Slipping the Bonds
by George Paterson


Bf 109D-1-1.JG2-sva


JG.2 was formed on 1.May 1939 out of parts of the former JG.131. Its base was at Doeberitz, a little North of Potsdam and just West of the western suburbs of Berlin. It was equipped with the new Bf 109E, the “Emil”, but some of the earlier “Doras” were also retained.

It is likely that JG.2 was one of the few Geschwader that used “Doras” in the brief Poland campaign in September 1939.

The Initial Image

This is one of Scott's many Bf 109 models, and it was built from the Hobbycraft 1:48 kit. Scott gave a rather mixed assessment of this kit, but in general he found it to be a reasonable rendering; my knowledge of early 109's is minuscule, but for what it's worth I agree with him. I did find that a lot of the smaller details of the engine module were not quite in the right places compared to the profiles I had, though the profiles often don't agree with each other on these Jumo-engined machines.

Treatment of the Image

I went over the details rather thoroughly from nose to tail, clarifying them in many instances, and shifting them to be better in accord with the consensus of my other sources. The canopy is closed on the model, so no reconstruction was needed.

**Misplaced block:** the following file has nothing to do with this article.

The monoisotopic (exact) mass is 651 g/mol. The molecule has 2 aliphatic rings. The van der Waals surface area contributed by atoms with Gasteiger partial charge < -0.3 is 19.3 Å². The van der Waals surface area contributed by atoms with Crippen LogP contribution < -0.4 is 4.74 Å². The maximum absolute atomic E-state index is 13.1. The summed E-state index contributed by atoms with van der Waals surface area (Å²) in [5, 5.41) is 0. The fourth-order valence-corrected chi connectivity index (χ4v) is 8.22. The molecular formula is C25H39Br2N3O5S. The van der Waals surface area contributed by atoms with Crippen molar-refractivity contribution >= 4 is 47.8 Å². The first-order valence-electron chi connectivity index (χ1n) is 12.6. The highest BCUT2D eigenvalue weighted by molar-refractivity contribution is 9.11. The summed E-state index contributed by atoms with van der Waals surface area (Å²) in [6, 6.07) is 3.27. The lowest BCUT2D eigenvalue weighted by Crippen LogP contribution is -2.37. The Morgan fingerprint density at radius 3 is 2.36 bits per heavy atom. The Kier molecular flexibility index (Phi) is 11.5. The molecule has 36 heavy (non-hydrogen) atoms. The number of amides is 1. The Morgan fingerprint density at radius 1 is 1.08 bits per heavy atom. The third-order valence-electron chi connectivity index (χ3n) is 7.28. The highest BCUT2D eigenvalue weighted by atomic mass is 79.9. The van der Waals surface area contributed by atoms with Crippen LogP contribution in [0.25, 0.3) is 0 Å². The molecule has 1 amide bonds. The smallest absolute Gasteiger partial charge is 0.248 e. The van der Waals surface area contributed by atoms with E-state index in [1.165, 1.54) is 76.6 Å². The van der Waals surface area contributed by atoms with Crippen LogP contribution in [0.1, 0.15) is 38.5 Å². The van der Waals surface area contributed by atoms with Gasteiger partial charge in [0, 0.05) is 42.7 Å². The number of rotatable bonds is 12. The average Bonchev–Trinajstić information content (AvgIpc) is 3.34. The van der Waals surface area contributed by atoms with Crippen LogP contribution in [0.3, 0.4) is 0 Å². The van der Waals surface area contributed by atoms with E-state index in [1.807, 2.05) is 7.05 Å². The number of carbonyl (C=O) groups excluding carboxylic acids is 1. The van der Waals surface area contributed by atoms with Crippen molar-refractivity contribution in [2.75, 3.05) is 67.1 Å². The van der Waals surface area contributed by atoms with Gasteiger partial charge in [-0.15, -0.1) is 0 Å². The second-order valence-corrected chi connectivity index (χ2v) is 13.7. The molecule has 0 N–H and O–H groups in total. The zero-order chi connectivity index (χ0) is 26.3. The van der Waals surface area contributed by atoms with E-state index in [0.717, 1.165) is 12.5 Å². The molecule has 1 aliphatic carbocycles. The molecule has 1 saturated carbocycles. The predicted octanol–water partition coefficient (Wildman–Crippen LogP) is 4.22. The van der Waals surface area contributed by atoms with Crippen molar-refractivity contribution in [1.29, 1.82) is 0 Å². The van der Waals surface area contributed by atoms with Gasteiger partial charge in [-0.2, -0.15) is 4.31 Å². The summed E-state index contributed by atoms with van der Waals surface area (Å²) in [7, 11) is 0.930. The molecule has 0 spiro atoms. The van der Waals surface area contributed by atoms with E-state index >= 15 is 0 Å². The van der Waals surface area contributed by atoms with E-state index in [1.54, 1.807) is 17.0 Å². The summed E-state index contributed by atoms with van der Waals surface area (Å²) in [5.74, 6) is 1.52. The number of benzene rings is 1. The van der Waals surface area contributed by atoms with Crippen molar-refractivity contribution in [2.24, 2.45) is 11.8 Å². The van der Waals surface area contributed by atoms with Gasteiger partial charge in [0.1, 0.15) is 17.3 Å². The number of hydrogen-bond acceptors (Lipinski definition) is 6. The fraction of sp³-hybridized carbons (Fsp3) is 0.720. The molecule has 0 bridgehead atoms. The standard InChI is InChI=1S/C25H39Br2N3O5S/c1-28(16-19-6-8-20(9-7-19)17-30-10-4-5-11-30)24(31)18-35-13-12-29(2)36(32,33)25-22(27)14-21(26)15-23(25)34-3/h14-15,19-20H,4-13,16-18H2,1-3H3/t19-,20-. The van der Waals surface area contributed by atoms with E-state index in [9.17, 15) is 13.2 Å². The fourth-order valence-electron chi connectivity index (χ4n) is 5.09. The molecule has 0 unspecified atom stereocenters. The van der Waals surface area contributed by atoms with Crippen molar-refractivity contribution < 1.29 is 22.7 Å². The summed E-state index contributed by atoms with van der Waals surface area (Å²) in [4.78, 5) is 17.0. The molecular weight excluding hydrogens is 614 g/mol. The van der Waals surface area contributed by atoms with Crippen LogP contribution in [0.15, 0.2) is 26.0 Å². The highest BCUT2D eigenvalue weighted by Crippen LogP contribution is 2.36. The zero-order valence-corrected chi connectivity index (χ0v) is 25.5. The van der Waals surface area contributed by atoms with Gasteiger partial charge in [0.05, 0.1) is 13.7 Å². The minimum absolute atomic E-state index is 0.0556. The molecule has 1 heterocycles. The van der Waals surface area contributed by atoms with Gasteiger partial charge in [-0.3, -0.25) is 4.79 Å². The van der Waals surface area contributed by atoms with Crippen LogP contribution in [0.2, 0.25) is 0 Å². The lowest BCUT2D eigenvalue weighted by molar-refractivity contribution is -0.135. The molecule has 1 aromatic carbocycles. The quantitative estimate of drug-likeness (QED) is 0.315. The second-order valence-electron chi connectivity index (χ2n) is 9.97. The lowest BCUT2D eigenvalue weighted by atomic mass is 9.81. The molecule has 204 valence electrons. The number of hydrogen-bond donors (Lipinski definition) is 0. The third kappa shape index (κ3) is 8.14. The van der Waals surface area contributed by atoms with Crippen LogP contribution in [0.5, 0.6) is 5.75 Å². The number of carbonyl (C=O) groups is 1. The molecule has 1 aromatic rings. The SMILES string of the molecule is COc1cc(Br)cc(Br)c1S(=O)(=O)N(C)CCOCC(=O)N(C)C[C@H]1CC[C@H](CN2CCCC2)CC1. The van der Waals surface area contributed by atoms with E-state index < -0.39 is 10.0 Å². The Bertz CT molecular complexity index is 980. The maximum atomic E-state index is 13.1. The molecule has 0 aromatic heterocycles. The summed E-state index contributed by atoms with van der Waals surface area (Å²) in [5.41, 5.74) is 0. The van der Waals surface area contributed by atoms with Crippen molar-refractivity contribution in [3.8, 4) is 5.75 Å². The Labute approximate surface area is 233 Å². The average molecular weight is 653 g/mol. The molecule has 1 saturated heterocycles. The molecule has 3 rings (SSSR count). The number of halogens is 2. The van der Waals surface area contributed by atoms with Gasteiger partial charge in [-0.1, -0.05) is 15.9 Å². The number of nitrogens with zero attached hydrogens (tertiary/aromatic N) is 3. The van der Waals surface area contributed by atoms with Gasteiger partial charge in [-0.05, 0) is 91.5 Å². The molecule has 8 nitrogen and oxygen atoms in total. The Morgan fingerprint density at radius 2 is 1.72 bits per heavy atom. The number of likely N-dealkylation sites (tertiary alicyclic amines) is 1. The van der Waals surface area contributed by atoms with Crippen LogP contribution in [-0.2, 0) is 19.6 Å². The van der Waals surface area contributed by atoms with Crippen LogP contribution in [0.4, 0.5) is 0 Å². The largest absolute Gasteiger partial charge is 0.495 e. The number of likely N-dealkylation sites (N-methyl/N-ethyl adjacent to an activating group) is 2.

I had some unexpected problems with the tailplane geometry, and I think maybe the starboard tailplane is a bit misaligned; anyway, I adjusted it as best I could.

Once the image was done, I decided to use another of Scott's photos to get a wing-man. I did the selections for it with the same care as on the af1 image, because in due course I may want to use it as the primary airframe in a different composition, but for its present use I made a lot fewer selections of details. I coded it as “White 2”, but selected the outline of the “W3” as well, in case I may want to revert to that in a later image.

These early 109's were often finished in a dark camo, using two very similar colours, Dark Green and Black-Green. I know that modellers have problems with this – many complain that although the demarcation is clear on their model, it is lost in the photos of the model. In this case, I can see some, but not all of the boundaries. Scott kindly sent me a 3-view of the pattern he had used, and I applied it to both the af1 and the af2, shifting the darker areas to be little darker still.


I like these dark early 109's, and I've now made a few pictures of them. I'm planning to do a picture of Alfred Held's E-1, in which he scored the first shoot-down of an RAF bomber over German territory, on 4.September 1939. I'm surprised that nobody has made a picture of this before, at least I haven't seen one.